mardi 16 février 2010

Bad conscience of a critic

I really wanted to do a positive report on Alexandre Tharaud's Geneva concert. He is an excellent pianist full of originality which I have often enjoyed in the past. His first half entirely devoted to Scarlatti was great but the Chopin left me somewhat puzzled and I could not in all honesty be as upbeat as I really wanted to.(My comments however were high praise compared to my colleague Sebastien Foucart at Barenboim's Chopin recital.)

There is a passage in the carnets of Roland Barthes about Chopin that probably explains what happened: I do not remember the exact words that Barthes used but his comment is that he had troubled enjoying Rubinstein in Chopin because his rubato was different than the one he himself used when playing.

Maybe what this is implied here is that for Chopin more than any other composer, we know some works so well via recordings that any changes are going to be making us feeling uneasy. I grew listening to Rubinstein and Pollini whose style could be described as more objective and coherent than other performers, Horowitz coming to mind for one. Because of this, every diversion and change of pulse is going to jump to our face as the "rubato different from the one we are used to ..."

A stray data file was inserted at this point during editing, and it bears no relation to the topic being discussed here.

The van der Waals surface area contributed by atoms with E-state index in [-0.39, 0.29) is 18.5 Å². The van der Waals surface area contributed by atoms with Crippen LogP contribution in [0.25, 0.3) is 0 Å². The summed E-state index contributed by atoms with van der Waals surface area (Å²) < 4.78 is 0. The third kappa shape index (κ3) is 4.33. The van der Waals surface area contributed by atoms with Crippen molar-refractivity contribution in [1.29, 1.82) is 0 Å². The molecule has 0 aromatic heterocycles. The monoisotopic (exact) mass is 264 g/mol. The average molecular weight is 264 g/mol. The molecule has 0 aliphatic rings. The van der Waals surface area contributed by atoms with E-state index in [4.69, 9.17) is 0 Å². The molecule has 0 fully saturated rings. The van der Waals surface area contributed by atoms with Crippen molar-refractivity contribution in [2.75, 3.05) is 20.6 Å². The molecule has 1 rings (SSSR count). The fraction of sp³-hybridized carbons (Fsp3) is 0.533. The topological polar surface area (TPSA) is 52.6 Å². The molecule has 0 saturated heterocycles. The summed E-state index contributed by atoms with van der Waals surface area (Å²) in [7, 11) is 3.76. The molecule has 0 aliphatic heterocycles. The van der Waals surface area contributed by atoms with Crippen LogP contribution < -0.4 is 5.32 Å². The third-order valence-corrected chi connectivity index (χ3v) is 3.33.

(Since I am speaking of Rubinstein, I have to tell a personal story. When I was a kid, Rubinstein could often be spotted at concerts of the likes of Barenboim, Pollini, Ashkenazy, ... I remember seeing for the first time at a Barenboim Beethoven Chopin Piano recital in January 1976 where I was amazed as much by his presence as by the Waldstein Sonata which I was hearing for the first time ...

I must have been 14 and remember once crossing someone asking myself if this guy knew how much he looked like Rubinstein until 5 minutes after, I realised that I had walked past my idol and called me all sorts of names ...

He lived actually not far. I started going to school with the cover of the record of Chopin's first concerto in my bag to ask for an autograph just in case. Needless to say, I never walked past him although my grandmother did and came back praising how approachable and charming he was ...

Whenever I hear a record of him playing, I still marvel at the cantabile, the naturalness of tempi, ..., and his unobtrusive runbato)

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